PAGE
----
Vitiligo is considered one of the relatively common diseases in our Arab region and in the continent of Asia in general. Perhaps the first reference to it in the writings of the ancient world was in the books of ancient Indians around 1400 years BC, and it was known at that time as Shweta Kosta. In Arab countries, it is called vitiligo, and in the countries of the Franks it is called vitiligo. Vitiligo. Throughout the ages, until recently, patients with vitiligo suffered from the stigma of leprosy when it was difficult to differentiate between the two diseases. Just as the word leprosy was used to mean more than one disease, the word vitiligo was applied to several different diseases linked only to a change in skin color. So what is vitiligo?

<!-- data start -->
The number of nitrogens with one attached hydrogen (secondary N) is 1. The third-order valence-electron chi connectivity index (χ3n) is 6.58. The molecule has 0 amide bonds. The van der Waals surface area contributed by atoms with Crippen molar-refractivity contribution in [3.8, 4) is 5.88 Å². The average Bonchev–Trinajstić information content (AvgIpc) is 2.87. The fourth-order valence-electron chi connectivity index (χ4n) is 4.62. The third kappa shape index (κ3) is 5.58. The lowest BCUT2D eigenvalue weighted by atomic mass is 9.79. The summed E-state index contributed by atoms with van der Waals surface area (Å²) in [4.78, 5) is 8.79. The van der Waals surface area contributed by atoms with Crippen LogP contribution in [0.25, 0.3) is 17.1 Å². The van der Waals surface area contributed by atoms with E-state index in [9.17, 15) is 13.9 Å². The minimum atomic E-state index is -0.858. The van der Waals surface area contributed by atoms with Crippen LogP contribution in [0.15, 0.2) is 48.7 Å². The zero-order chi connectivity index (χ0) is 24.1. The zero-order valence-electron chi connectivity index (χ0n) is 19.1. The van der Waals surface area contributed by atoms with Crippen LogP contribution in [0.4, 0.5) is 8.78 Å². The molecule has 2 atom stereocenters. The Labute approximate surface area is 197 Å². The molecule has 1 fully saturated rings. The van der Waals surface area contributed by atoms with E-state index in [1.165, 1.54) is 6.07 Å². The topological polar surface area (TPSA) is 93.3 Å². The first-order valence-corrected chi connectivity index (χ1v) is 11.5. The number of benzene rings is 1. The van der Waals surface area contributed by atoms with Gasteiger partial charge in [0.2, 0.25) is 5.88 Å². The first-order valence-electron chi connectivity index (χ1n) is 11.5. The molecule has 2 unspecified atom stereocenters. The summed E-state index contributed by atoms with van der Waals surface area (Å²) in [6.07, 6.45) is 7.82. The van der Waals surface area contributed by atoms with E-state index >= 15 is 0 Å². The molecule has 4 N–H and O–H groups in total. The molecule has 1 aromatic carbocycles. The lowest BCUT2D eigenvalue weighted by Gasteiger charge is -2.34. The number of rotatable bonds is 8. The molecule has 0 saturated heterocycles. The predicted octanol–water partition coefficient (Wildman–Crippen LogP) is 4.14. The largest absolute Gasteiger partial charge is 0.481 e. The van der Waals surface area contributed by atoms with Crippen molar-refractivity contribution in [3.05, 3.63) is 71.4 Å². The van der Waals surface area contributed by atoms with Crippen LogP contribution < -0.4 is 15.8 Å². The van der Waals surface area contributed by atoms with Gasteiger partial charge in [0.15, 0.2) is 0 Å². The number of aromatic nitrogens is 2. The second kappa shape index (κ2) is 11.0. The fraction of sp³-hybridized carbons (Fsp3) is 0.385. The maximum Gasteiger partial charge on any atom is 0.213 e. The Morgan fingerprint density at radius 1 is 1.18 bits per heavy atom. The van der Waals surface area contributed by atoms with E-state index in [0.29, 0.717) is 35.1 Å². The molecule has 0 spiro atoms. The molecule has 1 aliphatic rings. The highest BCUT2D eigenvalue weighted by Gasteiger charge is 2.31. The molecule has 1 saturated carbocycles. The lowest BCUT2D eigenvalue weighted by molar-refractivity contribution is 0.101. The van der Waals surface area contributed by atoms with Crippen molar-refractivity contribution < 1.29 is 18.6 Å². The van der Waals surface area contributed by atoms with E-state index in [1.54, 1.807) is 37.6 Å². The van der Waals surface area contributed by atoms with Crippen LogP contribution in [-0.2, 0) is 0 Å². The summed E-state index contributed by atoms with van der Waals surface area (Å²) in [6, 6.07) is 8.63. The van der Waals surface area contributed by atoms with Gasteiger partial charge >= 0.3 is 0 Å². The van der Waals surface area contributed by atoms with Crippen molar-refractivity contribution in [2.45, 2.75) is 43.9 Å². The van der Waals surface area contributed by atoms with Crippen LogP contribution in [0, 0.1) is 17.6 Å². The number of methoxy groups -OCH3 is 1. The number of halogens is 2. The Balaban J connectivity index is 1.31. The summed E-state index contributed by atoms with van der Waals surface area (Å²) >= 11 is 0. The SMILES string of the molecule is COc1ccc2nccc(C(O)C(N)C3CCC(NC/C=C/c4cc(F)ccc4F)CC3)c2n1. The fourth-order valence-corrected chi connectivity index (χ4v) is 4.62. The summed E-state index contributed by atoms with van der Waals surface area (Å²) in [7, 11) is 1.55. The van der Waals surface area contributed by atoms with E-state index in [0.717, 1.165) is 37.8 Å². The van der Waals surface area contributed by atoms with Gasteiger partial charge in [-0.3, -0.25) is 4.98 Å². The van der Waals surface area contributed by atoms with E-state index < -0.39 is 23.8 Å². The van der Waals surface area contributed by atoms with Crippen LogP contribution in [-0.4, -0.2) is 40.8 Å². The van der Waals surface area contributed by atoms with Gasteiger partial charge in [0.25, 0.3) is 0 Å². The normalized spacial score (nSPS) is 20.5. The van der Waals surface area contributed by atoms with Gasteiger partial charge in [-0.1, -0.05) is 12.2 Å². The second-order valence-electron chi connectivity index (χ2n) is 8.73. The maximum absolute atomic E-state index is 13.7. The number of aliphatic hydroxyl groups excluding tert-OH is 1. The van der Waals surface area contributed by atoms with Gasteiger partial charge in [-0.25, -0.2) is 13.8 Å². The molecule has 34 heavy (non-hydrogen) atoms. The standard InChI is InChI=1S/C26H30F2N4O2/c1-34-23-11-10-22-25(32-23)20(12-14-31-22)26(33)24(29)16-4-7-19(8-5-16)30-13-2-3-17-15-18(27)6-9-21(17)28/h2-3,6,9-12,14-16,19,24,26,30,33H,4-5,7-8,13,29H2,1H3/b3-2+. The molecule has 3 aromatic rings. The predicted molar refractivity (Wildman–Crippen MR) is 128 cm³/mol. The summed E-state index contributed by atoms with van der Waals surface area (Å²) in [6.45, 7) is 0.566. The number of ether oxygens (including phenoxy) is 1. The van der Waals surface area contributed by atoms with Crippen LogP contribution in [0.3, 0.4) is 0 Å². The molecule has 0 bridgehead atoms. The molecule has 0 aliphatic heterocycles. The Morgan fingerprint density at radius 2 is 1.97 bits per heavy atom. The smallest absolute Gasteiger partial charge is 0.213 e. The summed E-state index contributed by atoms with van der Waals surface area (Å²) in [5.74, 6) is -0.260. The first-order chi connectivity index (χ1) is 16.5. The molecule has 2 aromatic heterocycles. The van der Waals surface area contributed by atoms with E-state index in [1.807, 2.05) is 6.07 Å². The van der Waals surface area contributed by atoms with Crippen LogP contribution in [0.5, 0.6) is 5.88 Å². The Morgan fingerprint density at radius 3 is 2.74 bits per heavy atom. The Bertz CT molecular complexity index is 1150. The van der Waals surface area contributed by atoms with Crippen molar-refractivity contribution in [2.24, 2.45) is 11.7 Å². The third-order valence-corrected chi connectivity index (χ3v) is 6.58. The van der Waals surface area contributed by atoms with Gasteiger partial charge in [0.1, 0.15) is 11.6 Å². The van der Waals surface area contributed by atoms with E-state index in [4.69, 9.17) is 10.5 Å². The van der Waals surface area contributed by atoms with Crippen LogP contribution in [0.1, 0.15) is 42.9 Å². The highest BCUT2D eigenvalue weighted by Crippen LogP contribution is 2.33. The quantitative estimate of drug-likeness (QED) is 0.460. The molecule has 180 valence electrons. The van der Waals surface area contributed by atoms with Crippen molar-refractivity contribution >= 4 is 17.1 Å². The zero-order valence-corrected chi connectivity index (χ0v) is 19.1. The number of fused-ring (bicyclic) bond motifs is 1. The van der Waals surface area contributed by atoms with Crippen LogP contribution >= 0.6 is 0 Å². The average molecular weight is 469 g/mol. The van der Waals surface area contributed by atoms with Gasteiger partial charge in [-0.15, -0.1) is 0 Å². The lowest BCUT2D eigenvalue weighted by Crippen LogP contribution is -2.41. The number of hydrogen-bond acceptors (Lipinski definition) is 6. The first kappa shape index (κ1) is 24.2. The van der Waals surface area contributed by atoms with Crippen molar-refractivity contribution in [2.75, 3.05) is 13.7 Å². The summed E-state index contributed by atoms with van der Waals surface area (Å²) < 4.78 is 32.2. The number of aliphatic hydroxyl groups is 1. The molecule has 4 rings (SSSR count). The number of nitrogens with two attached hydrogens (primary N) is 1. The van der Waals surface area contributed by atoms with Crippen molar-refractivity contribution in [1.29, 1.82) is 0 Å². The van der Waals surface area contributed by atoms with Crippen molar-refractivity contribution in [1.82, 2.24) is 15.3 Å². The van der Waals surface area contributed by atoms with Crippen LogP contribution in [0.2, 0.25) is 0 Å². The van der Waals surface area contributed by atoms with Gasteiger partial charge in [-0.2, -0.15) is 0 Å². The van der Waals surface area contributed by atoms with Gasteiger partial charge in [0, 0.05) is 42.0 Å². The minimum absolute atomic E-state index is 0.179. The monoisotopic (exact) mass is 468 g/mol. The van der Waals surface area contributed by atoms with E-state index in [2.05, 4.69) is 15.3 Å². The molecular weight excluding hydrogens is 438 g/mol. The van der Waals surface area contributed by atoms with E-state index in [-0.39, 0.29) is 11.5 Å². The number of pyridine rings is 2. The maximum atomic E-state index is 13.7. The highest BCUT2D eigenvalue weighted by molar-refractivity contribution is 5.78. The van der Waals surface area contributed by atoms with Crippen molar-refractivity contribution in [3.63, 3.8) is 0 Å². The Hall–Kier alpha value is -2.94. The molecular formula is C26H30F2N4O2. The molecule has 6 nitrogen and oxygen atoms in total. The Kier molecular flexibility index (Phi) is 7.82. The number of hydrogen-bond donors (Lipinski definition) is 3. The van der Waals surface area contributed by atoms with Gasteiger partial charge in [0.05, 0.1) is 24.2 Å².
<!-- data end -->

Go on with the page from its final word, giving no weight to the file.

What is vitiligo?
It is the appearance of white spots (devoid of pigment) of different sizes in the skin. These spots appear when the colored cells stop producing the pigment melanin.
Colored cells are found in the skin, hair follicles, mouth, eyes, and some areas of the nervous system. In vitiligo, these cells may disappear in any of these areas.
Who gets vitiligo?
Vitiligo affects 1-2% of the population, and approximately half of these people develop the disease before the age of twenty. In a third of cases, this disease affects several members of the same family. Although most vitiligo patients are in good health, some of them may suffer from one or more of the following diseases:
Increase or decrease in thyroid secretions, pernicious anemia (vitamin B12 deficiency), Addison’s disease (deficiency in parathyroid gland secretions), alopecia, dermatitis.